Global Governments Ramp Up Pace of Chip Investments

The strategic significance of semiconductors and their ever-increasing importance for economic competitiveness and supply-chain resilience has become a focus for governments worldwide. The widespread global chip shortage as a result of the COVID-19 crisis in late 2020 has shown that vulnerabilities in the global semiconductor supply chain put at risk many technologies and products essential to our daily lives. Indeed, the United States is now vulnerable to supply-chain disruptions as it has fallen behind global competition in providing support for this strategic sector.

Originally posted on SIA Blog

Other governments have long understood the strategic importance of semiconductors and sought to provide fiscal support for their sectors. A recent study found that the global nature of the semiconductor supply chain is one of the key reasons for this industry’s success, and semiconductor self-sufficiency is nearly impossible to achieve for any one company or country. Accelerating geopolitical tensions, however, have further underscored the urgency for some governments to rebalance and strengthen their position within the global chip supply chain. The United States, too, has put forward a bold, $52 billion plan to revitalize its chip manufacturing and research. The provisions of this plan were authorized by the CHIPS for America Act, which was enacted earlier this year, but funding must now be provided to make these initiatives a reality. Otherwise, America risks falling behind.

Screen Shot at PM xIn fact, multiple governments across the world have been reassessing their positions across the semiconductor value chain and looking to act, rolling out new national industrial policies and significant investments for semiconductor manufacturing and R&D within their borders. In the past several years, China, Korea, and the EU – all major players in the semiconductor industry – have announced the potential for up to $250 billion in government investments over the next decade dedicated to the semiconductor industry.

  • China: The development of the semiconductor industry has long been a priority for China, but it gained renewed urgency over the last few years, and China has set an explicit national goal of achieving “self-sufficiency” in all segments of the semiconductor value chain in its recent 14th Five-Year Plan. Since 2018, China has funded the construction of more than 52 fabs through a range of support measures, including grants, equity investment, reduced utility rates, favorable loans, and tax breaks. In addition to the creation of the $50 billion National IC Fund, China has announced more than 15 local IC funds dedicated to injecting equity into Chinese semiconductor companies, amounting to over $100 billion. Based on SIA’s analysis, the Chinese government owns about 40% of its top 100 semiconductor companies, a ratio unmatched in any other country. In August 2020, China expanded its semiconductor preferential tax policies, which include up to a 10-year corporate tax exemption for semiconductor manufacturers, which could be valued at over another $20 billion.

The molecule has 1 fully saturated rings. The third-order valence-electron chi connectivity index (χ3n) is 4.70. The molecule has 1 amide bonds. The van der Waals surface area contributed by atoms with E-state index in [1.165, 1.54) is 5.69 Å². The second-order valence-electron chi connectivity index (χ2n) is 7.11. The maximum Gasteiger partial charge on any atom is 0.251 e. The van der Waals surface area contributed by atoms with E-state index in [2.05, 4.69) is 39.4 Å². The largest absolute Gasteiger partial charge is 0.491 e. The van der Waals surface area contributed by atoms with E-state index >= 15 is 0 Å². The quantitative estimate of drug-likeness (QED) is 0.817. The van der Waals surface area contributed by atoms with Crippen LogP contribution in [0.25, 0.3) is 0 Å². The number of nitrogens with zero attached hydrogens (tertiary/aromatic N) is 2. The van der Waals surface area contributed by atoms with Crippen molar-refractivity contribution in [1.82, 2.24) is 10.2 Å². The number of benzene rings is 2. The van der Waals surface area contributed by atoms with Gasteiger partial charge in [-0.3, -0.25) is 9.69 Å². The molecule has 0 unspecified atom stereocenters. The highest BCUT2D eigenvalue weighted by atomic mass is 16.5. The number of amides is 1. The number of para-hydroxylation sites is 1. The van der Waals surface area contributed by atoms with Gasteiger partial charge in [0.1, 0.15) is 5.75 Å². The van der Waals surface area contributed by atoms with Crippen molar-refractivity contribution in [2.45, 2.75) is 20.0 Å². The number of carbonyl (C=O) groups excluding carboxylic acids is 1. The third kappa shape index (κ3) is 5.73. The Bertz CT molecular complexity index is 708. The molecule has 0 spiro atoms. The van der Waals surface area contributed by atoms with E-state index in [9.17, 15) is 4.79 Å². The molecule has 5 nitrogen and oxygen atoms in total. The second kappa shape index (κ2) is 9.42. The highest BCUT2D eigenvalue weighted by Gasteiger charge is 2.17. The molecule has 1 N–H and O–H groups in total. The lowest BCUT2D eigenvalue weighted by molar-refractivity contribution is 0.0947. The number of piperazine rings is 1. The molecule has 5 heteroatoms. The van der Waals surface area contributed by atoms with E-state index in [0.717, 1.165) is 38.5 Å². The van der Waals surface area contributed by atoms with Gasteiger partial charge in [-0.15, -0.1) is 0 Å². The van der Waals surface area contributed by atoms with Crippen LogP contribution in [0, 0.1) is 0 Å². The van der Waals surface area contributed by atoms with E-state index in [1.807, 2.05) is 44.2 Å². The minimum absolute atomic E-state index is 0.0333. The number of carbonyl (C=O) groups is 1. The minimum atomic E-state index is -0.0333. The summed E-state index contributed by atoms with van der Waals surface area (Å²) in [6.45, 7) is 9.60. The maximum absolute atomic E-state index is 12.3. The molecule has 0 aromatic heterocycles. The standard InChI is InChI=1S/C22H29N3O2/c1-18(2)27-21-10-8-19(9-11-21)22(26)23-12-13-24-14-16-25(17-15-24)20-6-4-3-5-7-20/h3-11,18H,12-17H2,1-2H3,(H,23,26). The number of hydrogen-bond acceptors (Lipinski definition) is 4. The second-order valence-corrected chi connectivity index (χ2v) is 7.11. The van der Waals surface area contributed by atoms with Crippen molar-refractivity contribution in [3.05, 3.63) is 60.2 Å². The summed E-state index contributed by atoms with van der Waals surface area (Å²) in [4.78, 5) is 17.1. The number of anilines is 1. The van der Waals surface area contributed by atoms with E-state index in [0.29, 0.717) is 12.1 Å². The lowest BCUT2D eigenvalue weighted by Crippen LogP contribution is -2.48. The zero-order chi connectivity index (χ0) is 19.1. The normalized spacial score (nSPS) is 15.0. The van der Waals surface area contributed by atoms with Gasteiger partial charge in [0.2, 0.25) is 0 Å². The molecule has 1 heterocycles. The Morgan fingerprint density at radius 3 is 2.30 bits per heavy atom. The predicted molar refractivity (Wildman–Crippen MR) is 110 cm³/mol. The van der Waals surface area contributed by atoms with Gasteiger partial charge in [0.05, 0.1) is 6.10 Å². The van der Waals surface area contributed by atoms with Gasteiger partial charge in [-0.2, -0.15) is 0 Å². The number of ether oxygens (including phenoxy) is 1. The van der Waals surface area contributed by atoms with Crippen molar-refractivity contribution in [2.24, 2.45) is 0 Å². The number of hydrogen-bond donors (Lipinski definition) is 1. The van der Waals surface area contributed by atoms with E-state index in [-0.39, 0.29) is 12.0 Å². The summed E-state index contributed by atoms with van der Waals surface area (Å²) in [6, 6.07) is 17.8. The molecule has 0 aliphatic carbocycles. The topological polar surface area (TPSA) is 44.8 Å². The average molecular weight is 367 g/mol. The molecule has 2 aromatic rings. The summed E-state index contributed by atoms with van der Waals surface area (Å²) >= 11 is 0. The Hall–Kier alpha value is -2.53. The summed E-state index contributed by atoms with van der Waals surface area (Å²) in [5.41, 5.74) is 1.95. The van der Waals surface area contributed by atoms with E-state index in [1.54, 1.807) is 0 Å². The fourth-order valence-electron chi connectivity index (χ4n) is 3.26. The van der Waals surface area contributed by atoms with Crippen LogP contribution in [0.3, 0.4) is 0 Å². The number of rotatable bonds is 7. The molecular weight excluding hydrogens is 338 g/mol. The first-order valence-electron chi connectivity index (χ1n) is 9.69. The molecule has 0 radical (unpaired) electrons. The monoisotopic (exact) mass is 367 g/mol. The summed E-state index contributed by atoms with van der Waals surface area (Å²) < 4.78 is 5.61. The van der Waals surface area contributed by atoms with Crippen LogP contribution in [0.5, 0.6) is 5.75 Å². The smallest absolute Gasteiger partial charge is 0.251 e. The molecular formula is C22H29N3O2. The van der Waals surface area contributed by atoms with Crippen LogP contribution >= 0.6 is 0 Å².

• South Korea: On May 12, 2021, South Korean President Moon Jae-in unveiled a new national semiconductor industrial policy aimed at securing the country’s leading position in chips by 2030. Named the “K-Belt Semiconductor Strategy” due to its focus on geographic clusters, the plan includes generous tax credits of up to 50% for R&D and 44% for manufacturing, $886 million USD in long-term loans, $1.3 billion in federal R&D investments, eased regulations, and upgraded infrastructure. SIA estimates these new tax breaks for Korean chip firms could amount to nearly $55-$65 billion in incentives over the next three years. Citing U.S. and Chinese efforts to double-down on their chip industries, President Moon stressed that Korea “needs pre-emptive investments to lead the global supply chain to make this opportunity ours.”
  • European Union: The European Commission and its member states have been taking concrete steps to strengthen Europe’s “strategic autonomy” in semiconductors, including plans to allocate up to 35 billion euros to boost the EU’s advanced semiconductor production capabilities. In March 2021, the EU unveiled the “2030 Digital Compass Initiative,” which explicitly set a goal of increasing the EU’s share of global chip manufacturing to 20% by 2030, up from below 10% today. The initiative highlights the significant gaps in the EU for “state-of-the-art fabrication technologies and in chip design, exposing Europe to a number of vulnerabilities.”
  • India & Japan: This month political leaders in Japan set up a task force to develop their own industrial policy to revitalize the Japanese chipmaking sector, including a planned focus on manufacturing, equipment, and materials. Elsewhere in Asia, India last year announced that it would offer over a billion dollars for each new fab set up locally and will encourage other investments across the semiconductor value chain.

With countries around the world investing hundreds of billions of dollars to promote the competitiveness of their semiconductor industries and bolster domestic chip manufacturing, funding the incentives called for in the CHIPS Act is even more pressing to maintain U.S. leadership in semiconductors. In addition to bolstering U.S. competitiveness, it is essential the U.S. government increase dialogue and communication with key global partners on supply chain issues. Recent announcements that the U.S. will set up semiconductor dialogues with Japan and South Korea are welcome steps in that direction.

The semiconductor industry stands ready to work with the U.S. government to ensure the U.S. remains the leader in the game-changing technologies of today and tomorrow.